Friday, 4 October 2013

Back At College

These are the views of the author and not those of Fixers 

I am currently in my forth week at Leeds Technology College where I have enrolled on a level two media course which will last a year. Deciding to go back into education was a choice made when I became disillusioned with the lack of support from my Work Programme advisors at Ingeus. This means the lengthy transition off unemployment benefits has passed and will be a distant memory for me when I get busy with my college assignments.

The building where I am studying media is great because it is very close to two top venues in Leeds: First Direct Arena and O2 Academy. Sometimes I wear my Bruce Springsteen Wrecking Ball Tour t-shirt around college and it makes people ask if I went tothat gig at Leeds Arena because they want to know what the place looks like inside. I want to work in music because I would like to find an under the radar artist with the potential to be on par with my hero Bruce so I could promote them in order to make the world a better place.

My main goal is to find full time employment in a career where I will be happy and can contribute a lot to society. If I find this job before my current course finishes then great, but if that does not happen then I can always take the level three journalism course which will keep me at college for two more years. This means a minimum three year break from places like Ingeus which I don’t want to step foot in again if I can help it.

The advice I want to give to people with Asperger’s who are on the dole and have the same circumstances that I was in is get yourselves back to college. Until Work Programme providers can create jobs for the people they’re supposed to help into employment then they will continue to let down the unfortunate people under their so called professional guidance. With regret I can’t give this piece of advice to other people in different circumstances to me because it’s not my place to do so.

Currently I am enjoying life thanks to having great family and friends around me. Without them I probably would not have even considered going back into education and thrown the towel in years ago. I’m convinced that this is the turning point for me where things will turn out alright. 

Wednesday, 14 August 2013


Greetings my name’s Damon Cooper, aged 22, I have Asperger’s Syndrome and I’m currently residing in my home city of Leeds.  The situation I’m dealing with at the moment is unemployment; the career that I’m seriously pursuing is in the creative industries.  Currently I’m still at the job centre every fortnight and on the verge of participating in the work programme which I’m finding very daunting indeed.  
Looking back at my years of long term unemployment it has being difficult for me to find a job because I’ve had no focus or guidance into employment.  My advisors at the job centre always told me to apply for as many jobs as possible and I might just get lucky.  Going by that logic I could buy a lottery ticket and I might become a millionaire if I choose the right numbers.  But very few of the long term unemployed get lucky in finding jobs the way the job centre wants you to find them.  It’s alright for them though because if you have over a million youths looking for a job then the probability is that some of them will find a job.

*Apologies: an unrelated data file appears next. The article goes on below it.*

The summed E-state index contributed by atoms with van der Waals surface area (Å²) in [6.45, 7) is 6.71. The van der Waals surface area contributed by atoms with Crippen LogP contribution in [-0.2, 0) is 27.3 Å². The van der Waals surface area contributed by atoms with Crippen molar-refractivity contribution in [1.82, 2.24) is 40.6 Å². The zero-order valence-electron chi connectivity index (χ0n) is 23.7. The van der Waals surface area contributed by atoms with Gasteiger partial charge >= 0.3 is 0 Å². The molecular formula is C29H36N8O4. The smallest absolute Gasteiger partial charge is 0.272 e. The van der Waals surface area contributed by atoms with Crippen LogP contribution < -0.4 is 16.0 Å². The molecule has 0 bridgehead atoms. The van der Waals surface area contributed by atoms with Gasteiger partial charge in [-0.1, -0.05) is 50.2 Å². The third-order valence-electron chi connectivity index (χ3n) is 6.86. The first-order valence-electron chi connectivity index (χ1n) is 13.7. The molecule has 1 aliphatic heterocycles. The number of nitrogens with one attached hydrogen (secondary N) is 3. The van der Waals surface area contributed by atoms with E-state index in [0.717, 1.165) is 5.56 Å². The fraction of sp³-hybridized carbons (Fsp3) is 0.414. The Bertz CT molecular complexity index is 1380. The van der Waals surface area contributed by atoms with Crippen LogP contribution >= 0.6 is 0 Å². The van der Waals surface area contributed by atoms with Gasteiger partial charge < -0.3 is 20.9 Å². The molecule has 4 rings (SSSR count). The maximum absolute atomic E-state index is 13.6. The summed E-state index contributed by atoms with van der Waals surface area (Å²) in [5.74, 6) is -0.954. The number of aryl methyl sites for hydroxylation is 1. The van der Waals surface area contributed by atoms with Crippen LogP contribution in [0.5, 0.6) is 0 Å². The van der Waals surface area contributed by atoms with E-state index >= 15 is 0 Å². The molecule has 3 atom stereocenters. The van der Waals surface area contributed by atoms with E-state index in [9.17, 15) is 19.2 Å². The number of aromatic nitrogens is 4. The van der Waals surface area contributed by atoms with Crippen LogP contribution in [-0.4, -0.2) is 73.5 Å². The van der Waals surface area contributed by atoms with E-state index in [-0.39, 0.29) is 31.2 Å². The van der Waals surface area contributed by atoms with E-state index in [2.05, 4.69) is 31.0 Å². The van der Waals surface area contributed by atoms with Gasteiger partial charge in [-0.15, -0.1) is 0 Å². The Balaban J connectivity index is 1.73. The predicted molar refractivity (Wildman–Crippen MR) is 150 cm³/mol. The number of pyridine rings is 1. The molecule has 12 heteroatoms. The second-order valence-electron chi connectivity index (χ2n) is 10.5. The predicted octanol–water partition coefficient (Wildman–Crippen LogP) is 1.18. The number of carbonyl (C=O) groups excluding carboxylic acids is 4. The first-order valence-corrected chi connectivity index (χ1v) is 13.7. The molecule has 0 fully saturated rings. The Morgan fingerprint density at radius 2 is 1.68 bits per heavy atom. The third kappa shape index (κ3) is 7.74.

For those that do manage to find a job this way, their story gets sensationalised as an example of why the system is the right way to go about things. Meanwhile the unlucky ones struggle on because no one wants to hear about failure.

Experiencing long term unemployment has at times left me struggling to deal with the realities of day to day life. At my lowest ebb I’ve vowed to never apply for jobs again because life is too short to be wasting time on organisations that aren’t the least bit interested in my plight to try and earn a living.  Above all I felt abandoned by a society that was leaving me to out to dry on the benefit trap lifestyle which isn’t something I ever expected to experience. School taught me a good work ethic and it was frustrating when I couldn’t channel that into anything constructive whilst looking for employment.  It’s not the working world our kids today need to be more prepared for, it’s the world of long term unemployment.

Way back in 2009 I was bluntly addressed by a disability mentor that I’d never attain experience in the creative industries because I didn’t have relevant university qualifications.  Since that hurtful encounter I’ve appeared on BBC Radio Leeds twice, had my podcast idea endorsed by a senior politician and BBC Radio 1’s Rob Da Bank has even seen my work.  In the past year I’ve found myself becoming more at ease, gradually working my way up into the of the creative industries which has allowed me to showcase my talent for writing.  Because of my focus and the guidance I’ve been getting, I hope I’m now on the verge of doing very well indeed.

Picture: Damon Cooper